Sony, Heima team up to push 4K HDR TVs in home setting

Not that they really need the help

Covering television sets can be a chore, even for tech journalists, because let’s face it: Even in this day and age, being interested in a new TV usually still feels like forcing yourself to eat right — special features and screen sizes be damned. I imagine the same is true among shoppers navigating the aisles of appliance stores, hoping to find the right set to bring home and show the family.

As a former retail employee, I can tell you the decision almost always comes down to just two things: size and price. Which in turn, thwarts any and all efforts to upsell. I don’t care that you’re selling a 4K TV that I can interact and have a conversation with. I just want something that’s affordable and will fit my living room nicely.

This hasn’t escaped Sony’s attention. So this year, the Japanese electronics giant has taken a different approach to showing off its latest Bravia line of televisions to the Philippine media, some of whom have followed the industry long enough to witness TVs require special glasses and bend and grow in size while significantly reducing their back fat.

Sony Bravia 4K HDR TV (2)

Sony’s 4K HDR TV has a slim form factor with tangle-free cabling

The approach involved collaborating with furniture and lifestyle store Heima to create sets where Sony’s (relatively) new HDR televisions, which were first unveiled at CES back in January, could be displayed in a more familiar environment, in a place that feels like home.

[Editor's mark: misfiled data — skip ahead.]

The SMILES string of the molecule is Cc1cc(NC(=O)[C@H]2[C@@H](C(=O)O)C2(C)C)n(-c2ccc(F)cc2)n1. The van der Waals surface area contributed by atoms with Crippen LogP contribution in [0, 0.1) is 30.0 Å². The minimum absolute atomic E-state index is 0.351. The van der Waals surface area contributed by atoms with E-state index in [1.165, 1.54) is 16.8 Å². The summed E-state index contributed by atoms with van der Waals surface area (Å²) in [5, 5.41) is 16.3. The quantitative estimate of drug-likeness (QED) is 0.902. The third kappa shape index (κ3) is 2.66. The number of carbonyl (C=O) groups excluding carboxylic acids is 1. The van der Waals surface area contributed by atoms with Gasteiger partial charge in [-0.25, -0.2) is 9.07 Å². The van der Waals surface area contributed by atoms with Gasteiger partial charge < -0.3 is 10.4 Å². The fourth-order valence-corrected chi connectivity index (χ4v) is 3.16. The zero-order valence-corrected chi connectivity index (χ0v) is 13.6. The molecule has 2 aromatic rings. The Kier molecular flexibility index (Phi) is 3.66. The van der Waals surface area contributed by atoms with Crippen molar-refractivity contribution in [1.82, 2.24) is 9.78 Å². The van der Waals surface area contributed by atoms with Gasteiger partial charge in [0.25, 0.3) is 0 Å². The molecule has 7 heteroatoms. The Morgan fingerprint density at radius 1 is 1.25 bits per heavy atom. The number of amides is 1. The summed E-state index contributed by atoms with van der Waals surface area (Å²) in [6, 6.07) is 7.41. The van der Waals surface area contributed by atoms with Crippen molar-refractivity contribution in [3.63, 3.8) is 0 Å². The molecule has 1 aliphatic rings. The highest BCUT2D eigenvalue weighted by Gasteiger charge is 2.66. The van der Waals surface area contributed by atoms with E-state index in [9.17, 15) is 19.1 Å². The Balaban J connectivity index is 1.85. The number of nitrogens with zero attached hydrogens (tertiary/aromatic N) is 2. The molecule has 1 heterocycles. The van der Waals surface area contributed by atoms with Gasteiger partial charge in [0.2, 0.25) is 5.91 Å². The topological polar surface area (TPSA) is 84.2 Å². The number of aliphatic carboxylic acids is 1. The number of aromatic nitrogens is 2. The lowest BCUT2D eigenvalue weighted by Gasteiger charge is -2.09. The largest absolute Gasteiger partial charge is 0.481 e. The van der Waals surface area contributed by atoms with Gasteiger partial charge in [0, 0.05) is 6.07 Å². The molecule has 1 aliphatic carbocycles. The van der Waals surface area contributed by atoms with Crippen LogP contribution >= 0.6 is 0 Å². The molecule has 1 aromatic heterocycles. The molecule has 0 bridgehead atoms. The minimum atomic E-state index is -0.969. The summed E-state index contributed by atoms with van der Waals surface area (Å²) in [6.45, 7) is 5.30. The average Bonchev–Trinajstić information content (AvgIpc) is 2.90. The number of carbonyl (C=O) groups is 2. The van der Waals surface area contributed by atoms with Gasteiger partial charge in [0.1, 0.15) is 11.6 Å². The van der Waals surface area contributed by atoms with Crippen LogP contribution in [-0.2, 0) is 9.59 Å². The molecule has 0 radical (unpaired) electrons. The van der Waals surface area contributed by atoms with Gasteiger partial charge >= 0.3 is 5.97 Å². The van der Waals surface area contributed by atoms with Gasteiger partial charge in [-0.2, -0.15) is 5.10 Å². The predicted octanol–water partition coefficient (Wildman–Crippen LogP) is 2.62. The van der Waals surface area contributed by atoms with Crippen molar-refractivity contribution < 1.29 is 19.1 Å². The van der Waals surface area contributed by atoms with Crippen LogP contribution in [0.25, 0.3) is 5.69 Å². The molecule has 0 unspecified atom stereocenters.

Because we don’t sit on marble floors under bright white lights, surrounded by strangers and rows of flat screens of all sizes, when we binge-watch ten episodes of our favorite show, right?

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We binge-watch in private — seated on a couch, remote in one hand and a giant bowl of popcorn in the other. And it is in that environment that I’d want to be sweet-talked into shelling out huge wads of disposable income for a TV that supports high dynamic range, among other attractions.

Sony Bravia 4K HDR TV (3)

Side-by-side comparison with a 4K TV by a rival brand

Now that we’ve approached the subject, can I just say that if I had deep pockets and 4K HDR was the streaming standard and I was actually on the market for a new TV, I’d be clawing at Sony’s door, pointing at a 4K HDR television while screaming, “Take my money!” Alas, I’m not any of those things.

I am, however, genuinely pumped about the latest generation of Sony HDR TVs that push picture quality forward to new levels of awesome.

I can devote a few paragraphs to discuss how HDR results in more realistic colors and a greater range of brightness and shadow detail, but the bottomline is the technology brings a more striking visual change than crowding more pixels into a given space.

Images look crisper in 4K resolution, obviously, but HDR affects viewing experience in more ways than one. It’s the next frontier for the industry, and it sells itself at face value, which is why Sony and other big-name manufacturers are wasting no time throwing their collective weight behind it.

Sony Bravia 4K HDR TV (1)

You can tell it’s expensive by looking at the gold trim

Earlier this week, Sony announced a new service that streams 4K HDR content to compatible TVs for as low as $US30 per movie.

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And if it is indeed the next big thing to hit flat screens, you can bet that Sony won’t be needing to spruce up the show floor any more than is necessary.

Pricing for Sony’s 4K HDR TVs starts at Php100,000, or about $US2,200, for the 55-inch model.

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